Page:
Since his first novel, “The Object of My Affection,” which was adapted into a film starring Jennifer Aniston and Paul Rudd, Stephen McCauley has charted the crooked course of ill-fated lovers of a hilarious sort. In his newest, “My Ex-Life,” a twosome drifts back together after a long-ago divorce. Never mind one is gay and one is not. McCauley is the author of seven novels, plus two more under the pen name Rain Mitchell, and is co-director of Brandeis University’s creative writing program. The novelist reads from his new book at 7 p.m., Wednesday, May 9, at Porter Square Books.
BOOKS: Given your school year just ended, what are your summer reading plans?
MCCAULEY: Over the summer I plan to read one long book. I will have more time to concentrate. Two years ago I read George Eliot’s “Middlemarch ,” which I had never read before. I was thrilled I hadn’t because I didn’t have the patience or the emotional maturity before. In five years I won’t have the mental acuity. It was the perfect moment to read it. This summer I might tackle an Anthony Trollope novel. They are extremely readable books.
BOOKS: What are you reading currently?
MCCAULEY: Two things, both rereads, Jane Austen’s “Persuasion” and “A Time to Be Born” by Dawn Powell, a mid-century American writer. She was never wildly successful, but Gore Vidal wrote a long piece about her that caused a reinterest in her work. This novel is sort of a scathing roman à clef about Clare Boothe Luce and her husband.
BOOKS: Do you read largely fiction?
MCCAULEY: I do though I went through a biography phase a few years ago. I loved Victoria Glendinning’s bio of Vita Sackville-West. I also loved Michael Holroyd’s immense biography of Lytton Strachey. I recently read Stefan Zweig’s biography of Marie Antoinette, which is magnificent. He was a wonderful fiction writer but also wrote biographies.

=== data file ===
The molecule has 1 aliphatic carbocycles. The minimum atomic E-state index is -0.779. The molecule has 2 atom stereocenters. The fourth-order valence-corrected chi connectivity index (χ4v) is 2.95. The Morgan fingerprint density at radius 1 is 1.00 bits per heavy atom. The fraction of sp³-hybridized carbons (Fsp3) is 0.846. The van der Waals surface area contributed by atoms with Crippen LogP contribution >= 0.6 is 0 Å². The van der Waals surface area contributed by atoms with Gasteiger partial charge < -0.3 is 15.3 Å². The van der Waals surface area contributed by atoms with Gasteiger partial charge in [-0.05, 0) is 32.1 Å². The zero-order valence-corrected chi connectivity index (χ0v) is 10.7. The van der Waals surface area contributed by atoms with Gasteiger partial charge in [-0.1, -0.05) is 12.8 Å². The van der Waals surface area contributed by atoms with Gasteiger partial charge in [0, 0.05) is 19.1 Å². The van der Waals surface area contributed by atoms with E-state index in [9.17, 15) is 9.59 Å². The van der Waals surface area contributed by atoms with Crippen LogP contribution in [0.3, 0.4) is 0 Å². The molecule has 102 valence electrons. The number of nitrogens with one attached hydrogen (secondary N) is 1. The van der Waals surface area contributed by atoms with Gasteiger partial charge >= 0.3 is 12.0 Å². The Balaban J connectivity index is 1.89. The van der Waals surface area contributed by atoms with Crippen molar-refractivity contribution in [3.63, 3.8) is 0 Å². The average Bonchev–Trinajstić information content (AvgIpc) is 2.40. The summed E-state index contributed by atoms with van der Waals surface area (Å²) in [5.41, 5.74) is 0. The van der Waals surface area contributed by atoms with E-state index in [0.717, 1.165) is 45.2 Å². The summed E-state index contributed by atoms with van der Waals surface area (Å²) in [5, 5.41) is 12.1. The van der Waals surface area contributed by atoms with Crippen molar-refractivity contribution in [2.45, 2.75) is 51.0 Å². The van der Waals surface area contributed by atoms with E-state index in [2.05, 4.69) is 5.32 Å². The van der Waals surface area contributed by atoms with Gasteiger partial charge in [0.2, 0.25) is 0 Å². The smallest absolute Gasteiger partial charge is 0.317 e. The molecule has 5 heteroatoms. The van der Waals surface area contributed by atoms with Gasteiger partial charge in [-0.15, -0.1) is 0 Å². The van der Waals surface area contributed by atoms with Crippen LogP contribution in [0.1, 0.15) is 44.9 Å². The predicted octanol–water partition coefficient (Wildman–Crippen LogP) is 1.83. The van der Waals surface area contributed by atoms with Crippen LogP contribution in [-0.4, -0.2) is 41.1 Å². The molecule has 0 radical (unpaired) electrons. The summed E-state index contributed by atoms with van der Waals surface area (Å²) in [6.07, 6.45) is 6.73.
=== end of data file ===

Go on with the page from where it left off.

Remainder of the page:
BOOKS: What draws you in fiction?
McCAULEY: I don’t follow trends very much. I have always had someone in my life that I consider my reading mentor because I come from a family where reading was not emphasized or even approved of. If you aren’t a reader and you have a kid with his face buried in books it can be a bit threatening. My parents viewed my reading as somewhat effeminate, but also subversive on some level. Still I loved going to bookstores and libraries. It was an escape to an imagined world.
BOOKS: Are you drawn to novels about relationships?
McCAULEY: Absolutely, but I think it’s hard to find novels that aren’t about relationships. Anita Brookner’s novels are about loneliness and that can be very intriguing too. I think what I look for is some kind of psychological insight that opens up something new to me. I’ve been reading Japanese novels and that has opened a whole other way of thinking. Last summer I read “The Makioka Sisters” by Junichiro Tanizaki. It’s a famous Japanese novel about four sisters living on the border of time between imperial Japan and a more modern world. I just loved it.
BOOKS: What’s been in your to-read pile the longest?
McCAULEY: My partner and I weed through our bookshelves and throw stuff out regularly. Every time we come to one book, he says, “You’re never going to read that.” It’s “The Last Empress,” a bio of Madame Chiang Kai-shek by Hannah Pakula. An editor at Simon and Schuster told me it was one of the great books of the past 25 years. It has been on my to-read pile for close to a decade.
BOOKS: Is there a book you give as a present a lot?
‘Over the summer I plan to read one long book.’
McCAULEY: It’s not always appreciated. “After Claude” by Iris Owens. It’s a very funny, offensive, challenging book because of the nature of the narrator, who is a disturbed person. Half the time people say, “Oh my God, that book is amazing.” And half the time people say, “That’s the worst book I’ve ever read.” That lets you know a book has something to it, if people can’t be neutral about it.Follow us on Facebook or Twitter @GlobeBiblio.